• Ellis, M.A. 2016b Anthracnose of raspberry and blackberry. 9 May 2019. <https://ohioline.osu.edu/factsheet/plpath-fru-27>

  • Fernandez-Cornejo, J., Nehring, R., Osteen, C., Wechsler, S., Martin, A. & Vialou, A. 2014 Pesticide use in U.S. Agriculture: 21 selected crops, 1960–2008, EIB-124, U.S. Department of Agriculture, Economic Research Service, May 2014

  • Fessler, L., Fulcher, A., Lockwood, D., Wright, W. & Zhu, H. 2020 Advancing sustainability in tree crop pest management: Improving spray application rate with a laser-guided variable-rate sprayer in ‘golden delicious’ apple trees HortScience 55 9 94 100 doi: 10.21273/HORTSCI15056-20

    • Search Google Scholar
    • Export Citation
  • Frank, S.D., Klingeman, W.E., White, S.A. & Fulcher, A. 2013 Biology, injury, and management of maple tree pests in nurseries and urban landscapes J. Integr. Pest Mgt. 4 1 94 100 doi: 10.1603/IPM12007

    • Search Google Scholar
    • Export Citation
  • Fulcher, A., Gauthier, N.W., Klingeman, W.E., Hale, F. & White, S.A. 2015 Blueberry culture and pest, disease, and abiotic disorder management during nursery production in the southeastern U.S.: A review J. Environ. Hort. 33 1 94 100 doi: 10.24266/0738-2898-33.1.33

    • Search Google Scholar
    • Export Citation
  • Hartman, J.R. 2007 Peach fruit diseases. 9 May 2019. <https://plantpathology.ca.uky.edu/files/ppfs-fr-t-09_0.pdf>

  • Jasinski, J. 2017 Salt water test for spotted wing drosophila (SWD) larvae. 16 Sept. 2020. <https://cpb-us-w2.wpmucdn.com/u.osu.edu/dist/1/8311/files/2017/04/SWD-salttesthandout-updated-pnd335.pdf>

  • Jeon, H.Y. & Zhu, H. 2012 Development of variable-rate sprayer for nursery liner applications Trans. ASABE 55 1 94 100 doi: 10.13031/2013.41240

  • Li, Y., Mmbaga, M.T., Windham, A., Windham, M.T. & Trigiano, R.N. 2009 Powdery mildew of dogwoods: Current status and future prospects Plant Dis. 93 1084 1092 doi: 10.1094/PDIS-93-11-1084

    • Search Google Scholar
    • Export Citation
  • Madden, L.V., Hughes, G. & van den Bosch, F. 2007 The study of plant disease epidemics. American Phytopathological Society, St. Paul, MN

  • Manandhar, A., Zhu, H., Ozkan, E. & Shah, A. 2020 Techno-economic impacts of using laser-guided variable-rate spraying system to retrofit on conventional constant-rate sprayers for pesticide savings in apple orchards Precis. Agr. 113 1 16 doi: 10.1007/s11119-020-09712-8

    • Search Google Scholar
    • Export Citation
  • Salcedo, R., Zhu, H., Zhang, Z., Wei, Z., Chen, L., Ozkan, E. & Falchieri, D. 2020 Foliar deposition and coverage on young apple trees with PWM-controlled spray systems Comput. Electron. Agr. 178 105794 doi: 10.1016/j.compag.2020.105794

    • Search Google Scholar
    • Export Citation
  • Shen, Y., Zhu, H., Liu, H., Chen, Y. & Ozkan, E. 2017 Development of a laser-guided embedded-computer-controlled air-assisted precision sprayer Trans. ASABE 60 1827 1838 doi: 10.13031/trans.12455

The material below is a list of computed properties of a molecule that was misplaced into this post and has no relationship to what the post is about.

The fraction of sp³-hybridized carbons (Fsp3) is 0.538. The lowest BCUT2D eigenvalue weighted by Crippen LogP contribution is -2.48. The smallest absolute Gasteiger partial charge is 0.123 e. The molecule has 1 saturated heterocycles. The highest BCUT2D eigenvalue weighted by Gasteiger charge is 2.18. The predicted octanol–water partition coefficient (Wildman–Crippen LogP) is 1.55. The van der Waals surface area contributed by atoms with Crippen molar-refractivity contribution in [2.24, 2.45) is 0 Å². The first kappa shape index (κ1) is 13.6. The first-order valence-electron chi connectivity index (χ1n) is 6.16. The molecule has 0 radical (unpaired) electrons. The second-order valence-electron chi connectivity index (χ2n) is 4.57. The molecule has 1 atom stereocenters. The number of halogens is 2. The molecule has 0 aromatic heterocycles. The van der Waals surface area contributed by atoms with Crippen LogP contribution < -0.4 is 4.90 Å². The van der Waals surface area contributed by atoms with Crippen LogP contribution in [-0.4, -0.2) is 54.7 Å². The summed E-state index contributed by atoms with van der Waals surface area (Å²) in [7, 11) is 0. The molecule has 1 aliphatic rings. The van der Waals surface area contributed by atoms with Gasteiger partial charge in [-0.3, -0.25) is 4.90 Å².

• Search Google Scholar
    • Export Citation
  • Stover, E., Salvatore, J. & Wirth, F. 2003 Pesticide spray reduction from using a sensor actuated spray system in Indian River grapefruit HortTechnology 13 1 94 100 doi: 10.21273/HORTTECH.13.1.0178

    • Search Google Scholar
    • Export Citation
  • U.S. Department of Agriculture/National Agricultural Statistics Service 2011 Agricultural chemical use: Nursery and floriculture crops 2009. 16 Sept. 2020. <https://www.nass.usda.gov/Surveys/Guide_to_NASS_Surveys/Chemical_Use/NurseryFloricultureChemicalUseFactSheet.pdf>

  • UMass Extension 2018 Integrated pest management program. 3 Dec. 2019. <https://ag.umass.edu/integrated-pest-management/ipm-guidelines/apple>

  • Witte, W., Windham, M.T., Windham, A.S., Hale, F.A., Fare, D.C. & Clatterbuck, W.K. 2000 Dogwoods for American gardens. Univ. Tenn. Ext. PB 1670. https://extension.tennessee.edu/publications/Documents/PB1670.pdf

  • Zhu, H., Liu, H., Shen, Y., Liu, H. & Zondag, R.H. 2017 Spray deposition inside multiple-row nursery trees with a laser-guided sprayer J. Environ. Hort. 35 1 94 100 doi: 10.24266/0738-2898-35.1.13

    • Search Google Scholar
    • Export Citation
  • Zhu, H., Atland, J., Derksen, R.C. & Krause, C.R. 2011a Optimal spray application rates for ornamental nursery liner production HortTechnology 21 3 94 100 doi: 10.21273/HORTTECH.21.3.367

    • Search Google Scholar
    • Export Citation
  • Zhu, H., Brazee, R.D., Derksen, R.C., Fox, R.D., Krause, C.R., Ozkan, H.E. & Losely, K. 2006a A specially designed air-assisted sprayer to improve spray penetration and air jet velocity distribution inside dense nursery crops Trans. ASABE 49 1285 1294 doi: 10.13031/2013.22037

    • Search Google Scholar
    • Export Citation
  • Zhu, H., Derksen, R.C., Guler, H., Krause, C.R. & Ozkan, H.E. 2006b Foliar deposition and off-target loss with different spray techniques in nursery applications Trans. ASABE 49 325 334 doi: 10.13031/2013.20400